Involvement in fatal shooting takes toll, says Officer of the Year

Sgt. Maksim Yakovlev is the Burnsville Police Department’s 2016 Officer of the Year. (Photo by John Gessner)

department honors

A year ago the Burnsville Police Department “lost our innocence,” in the words of patrol Sgt. Maksim Yakovlev.

He was responsible for six of the 23 shots fired the morning of March 17, 2016, at a knife-wielding man who bolted from his car at the West Highway 13 McDonald’s and ran toward traffic. A McDonald’s employee told police the driver appeared to be “tweaking” when he pulled into the drive-thru at 2:30 a.m.

He was still behaving erratically four hours later when repeated police orders to drop the large, dagger-style knife and two Taser rounds fired through a car window broken by police failed to calm the man.

Yakovlev was one of three cops who shot and killed Map Kong as he fled. The 38-year-old Chaska main sustained 15 gunshot wounds.

Yakovlev won’t discuss details of the incident, now the subject of a civil lawsuit after the Dakota County grand jury found last June that the officers were legally justified in using deadly force.

But Yakovlev — named last month as Burnsville’s 2016 Officer of the Year — is candid about the personal toll that lingers a year later.

“It kind of goes in spurts almost,” said Yakovlev, who joined the department as a cadet in 1999, the year he graduated from Eagan High School. “Some days it feels really good to be back, some days it feels not so good. It’s definitely an adjustment. It helps to have a good support network here.”

A state-certified master instructor, Yakovlev teaches police tactics and use of force at Rasmussen College in Eagan and through a private training company called Mission Critical Concepts.

He and the other shooters in the Kong case, officers Taylor Jacobs and John Mott, had “microseconds,” Yakovlev said, to decide whether the fleeing man and his weapon posed a threat to public safety.

There was public criticism after the incident and after the grand jury cleared the cops, Yakovlev said. Kong’s family is claiming in its suit that the officers failed to request medical assistance for Kong, who was undergoing a mental health crisis (and, according to the Dakota County attorney, had amphetamine and methamphetamine in his system).

The cops failed to de-escalate the situation and killed a man who posed no threat, the suit says.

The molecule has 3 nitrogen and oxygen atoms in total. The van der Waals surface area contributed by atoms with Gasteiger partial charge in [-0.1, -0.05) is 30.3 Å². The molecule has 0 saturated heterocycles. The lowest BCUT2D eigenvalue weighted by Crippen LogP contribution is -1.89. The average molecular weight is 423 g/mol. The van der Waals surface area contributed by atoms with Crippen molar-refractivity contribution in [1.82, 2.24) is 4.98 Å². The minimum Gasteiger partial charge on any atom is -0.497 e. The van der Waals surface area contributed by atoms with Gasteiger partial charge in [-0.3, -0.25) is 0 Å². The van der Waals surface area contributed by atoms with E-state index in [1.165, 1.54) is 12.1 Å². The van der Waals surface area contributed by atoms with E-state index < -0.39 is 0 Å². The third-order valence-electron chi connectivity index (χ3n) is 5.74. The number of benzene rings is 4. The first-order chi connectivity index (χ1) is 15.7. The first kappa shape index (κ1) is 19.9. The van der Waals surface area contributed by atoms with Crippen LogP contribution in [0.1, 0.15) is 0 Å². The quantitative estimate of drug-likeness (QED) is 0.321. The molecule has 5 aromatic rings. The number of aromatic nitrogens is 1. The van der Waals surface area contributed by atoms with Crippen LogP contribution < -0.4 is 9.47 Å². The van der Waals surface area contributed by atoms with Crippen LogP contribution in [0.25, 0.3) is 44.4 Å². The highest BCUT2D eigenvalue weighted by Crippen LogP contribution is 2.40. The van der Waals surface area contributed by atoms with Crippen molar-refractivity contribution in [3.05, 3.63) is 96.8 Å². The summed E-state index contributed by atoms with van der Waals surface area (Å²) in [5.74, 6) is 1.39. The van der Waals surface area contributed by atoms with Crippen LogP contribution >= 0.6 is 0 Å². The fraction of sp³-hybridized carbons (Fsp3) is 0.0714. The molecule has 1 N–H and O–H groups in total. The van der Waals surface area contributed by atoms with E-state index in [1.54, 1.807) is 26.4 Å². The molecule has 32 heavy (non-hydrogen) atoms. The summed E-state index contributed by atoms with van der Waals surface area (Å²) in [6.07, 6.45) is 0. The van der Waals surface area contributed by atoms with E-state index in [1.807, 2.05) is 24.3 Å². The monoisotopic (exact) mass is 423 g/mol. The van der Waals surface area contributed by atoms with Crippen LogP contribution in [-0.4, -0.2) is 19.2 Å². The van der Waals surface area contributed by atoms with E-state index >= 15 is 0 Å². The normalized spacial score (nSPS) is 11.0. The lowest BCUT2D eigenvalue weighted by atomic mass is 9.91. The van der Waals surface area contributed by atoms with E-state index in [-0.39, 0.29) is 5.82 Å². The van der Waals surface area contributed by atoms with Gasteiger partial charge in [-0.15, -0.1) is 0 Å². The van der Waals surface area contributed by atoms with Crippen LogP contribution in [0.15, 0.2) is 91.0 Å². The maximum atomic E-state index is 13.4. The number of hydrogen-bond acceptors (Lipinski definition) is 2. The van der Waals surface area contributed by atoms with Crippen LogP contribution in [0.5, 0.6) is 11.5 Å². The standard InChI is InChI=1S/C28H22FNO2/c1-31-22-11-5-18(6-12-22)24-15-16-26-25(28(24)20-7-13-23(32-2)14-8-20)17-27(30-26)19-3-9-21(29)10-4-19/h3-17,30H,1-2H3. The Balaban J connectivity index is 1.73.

“That’s something to be expected,” Yakovlev said of the criticisms.

But first things first. Yakovlev and his wife, Julie, had to explain the incident to their daughter, now 10, before school the next day. Yakovlev didn’t want her blindsided by social media and comments from schoolmates.

“It was important for us to be honest with her about it and leave it up to her to ask as many questions as she needed,” said Yakovlev, whose wife delivered their second daughter 10 days later. “She did. The ‘whys’ came out, kind of the kid-version of that.”

Returning to work after the incident was “awkward,” the Farmington resident said.

“Your partners don’t know quite know what they can ask you or if they can talk to you because of lawyers involved in the system,” he said. “And then getting back in the squad car, you’re expected to continue to take the calls and respond to community needs as if nothing ever happened, but in your roll out of the parking lot, you’re kind of a little more on edge, (wondering) how your day is going to go. It could happen again.”

Department administrators did a “phenomenal job” of helping the officers debrief and giving them space and privacy to cope, Yakovlev said.

“They continue to do that to this day,” he said.

A martial arts enthusiast since childhood, Yakovlev has a four-year degree from Metro State University and earned a master’s in police leadership from Concordia University in St. Paul.

Over his 17 years in Burnsville he has worked as a community service officer, patrol officer, use-of-force instructor, SWAT team member, field training officer and investigator. He was promoted to patrol sergeant in 2012.

“I like the critical-thinking piece of the job and the tactical side of things,” Yakovlev said. “Teaching is one of my passions.”

He teaches defensive tactics and does scenario-based training in Rasmussen’s police program. Teaching has the added perk of exposing Yakovlev, 36, to young talent. He tries to recruit the best and brightest to apply in Burnsville.

“I have quite a few of my students that are career officers in the area,” Yakovlev said.

And they’re needed, he said, especially after the July 2016 ambush that killed five police officers and injured nine others in Dallas.

“There’s not a lot of people going into this job, especially after the Dallas shootings,” Yakovlev said. “At Rasmussen, we had parents pulling kids out of school because they didn’t want them to go into the profession anymore. We do need good people.”